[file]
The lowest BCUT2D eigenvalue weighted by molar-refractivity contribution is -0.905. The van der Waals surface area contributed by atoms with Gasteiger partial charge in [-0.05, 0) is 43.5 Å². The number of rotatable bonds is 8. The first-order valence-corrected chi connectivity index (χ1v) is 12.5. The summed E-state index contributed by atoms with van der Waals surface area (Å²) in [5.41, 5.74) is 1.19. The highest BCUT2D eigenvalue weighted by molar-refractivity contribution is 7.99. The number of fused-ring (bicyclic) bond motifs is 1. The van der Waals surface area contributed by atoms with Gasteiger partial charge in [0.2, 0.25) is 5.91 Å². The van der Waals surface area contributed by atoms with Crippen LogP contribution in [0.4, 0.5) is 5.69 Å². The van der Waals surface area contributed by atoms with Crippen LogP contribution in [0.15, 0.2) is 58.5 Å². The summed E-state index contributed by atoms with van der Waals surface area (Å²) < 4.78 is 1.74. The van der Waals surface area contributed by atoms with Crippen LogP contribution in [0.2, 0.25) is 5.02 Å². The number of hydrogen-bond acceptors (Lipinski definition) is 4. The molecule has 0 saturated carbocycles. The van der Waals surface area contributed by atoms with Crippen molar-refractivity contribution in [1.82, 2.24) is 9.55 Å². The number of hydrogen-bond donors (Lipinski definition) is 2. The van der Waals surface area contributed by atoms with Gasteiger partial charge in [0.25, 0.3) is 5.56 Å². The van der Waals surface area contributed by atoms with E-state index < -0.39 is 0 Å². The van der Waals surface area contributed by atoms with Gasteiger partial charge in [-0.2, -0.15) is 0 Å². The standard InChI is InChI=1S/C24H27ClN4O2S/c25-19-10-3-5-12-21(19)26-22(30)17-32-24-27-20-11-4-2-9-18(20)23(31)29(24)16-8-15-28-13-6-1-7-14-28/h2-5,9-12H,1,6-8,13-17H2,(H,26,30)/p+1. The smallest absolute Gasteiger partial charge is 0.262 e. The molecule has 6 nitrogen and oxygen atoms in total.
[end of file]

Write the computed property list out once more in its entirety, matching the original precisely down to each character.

The lowest BCUT2D eigenvalue weighted by molar-refractivity contribution is -0.905. The van der Waals surface area contributed by atoms with Gasteiger partial charge in [-0.05, 0) is 43.5 Å². The number of rotatable bonds is 8. The first-order valence-corrected chi connectivity index (χ1v) is 12.5. The summed E-state index contributed by atoms with van der Waals surface area (Å²) in [5.41, 5.74) is 1.19. The highest BCUT2D eigenvalue weighted by molar-refractivity contribution is 7.99. The number of fused-ring (bicyclic) bond motifs is 1. The van der Waals surface area contributed by atoms with Gasteiger partial charge in [0.2, 0.25) is 5.91 Å². The van der Waals surface area contributed by atoms with Crippen LogP contribution in [0.4, 0.5) is 5.69 Å². The van der Waals surface area contributed by atoms with Crippen LogP contribution in [0.15, 0.2) is 58.5 Å². The summed E-state index contributed by atoms with van der Waals surface area (Å²) < 4.78 is 1.74. The van der Waals surface area contributed by atoms with Crippen LogP contribution in [0.2, 0.25) is 5.02 Å². The number of hydrogen-bond acceptors (Lipinski definition) is 4. The molecule has 0 saturated carbocycles. The van der Waals surface area contributed by atoms with Crippen molar-refractivity contribution in [1.82, 2.24) is 9.55 Å². The number of hydrogen-bond donors (Lipinski definition) is 2. The van der Waals surface area contributed by atoms with Gasteiger partial charge in [0.25, 0.3) is 5.56 Å². The van der Waals surface area contributed by atoms with E-state index < -0.39 is 0 Å². The van der Waals surface area contributed by atoms with Gasteiger partial charge in [-0.2, -0.15) is 0 Å². The standard InChI is InChI=1S/C24H27ClN4O2S/c25-19-10-3-5-12-21(19)26-22(30)17-32-24-27-20-11-4-2-9-18(20)23(31)29(24)16-8-15-28-13-6-1-7-14-28/h2-5,9-12H,1,6-8,13-17H2,(H,26,30)/p+1. The smallest absolute Gasteiger partial charge is 0.262 e. The molecule has 6 nitrogen and oxygen atoms in total.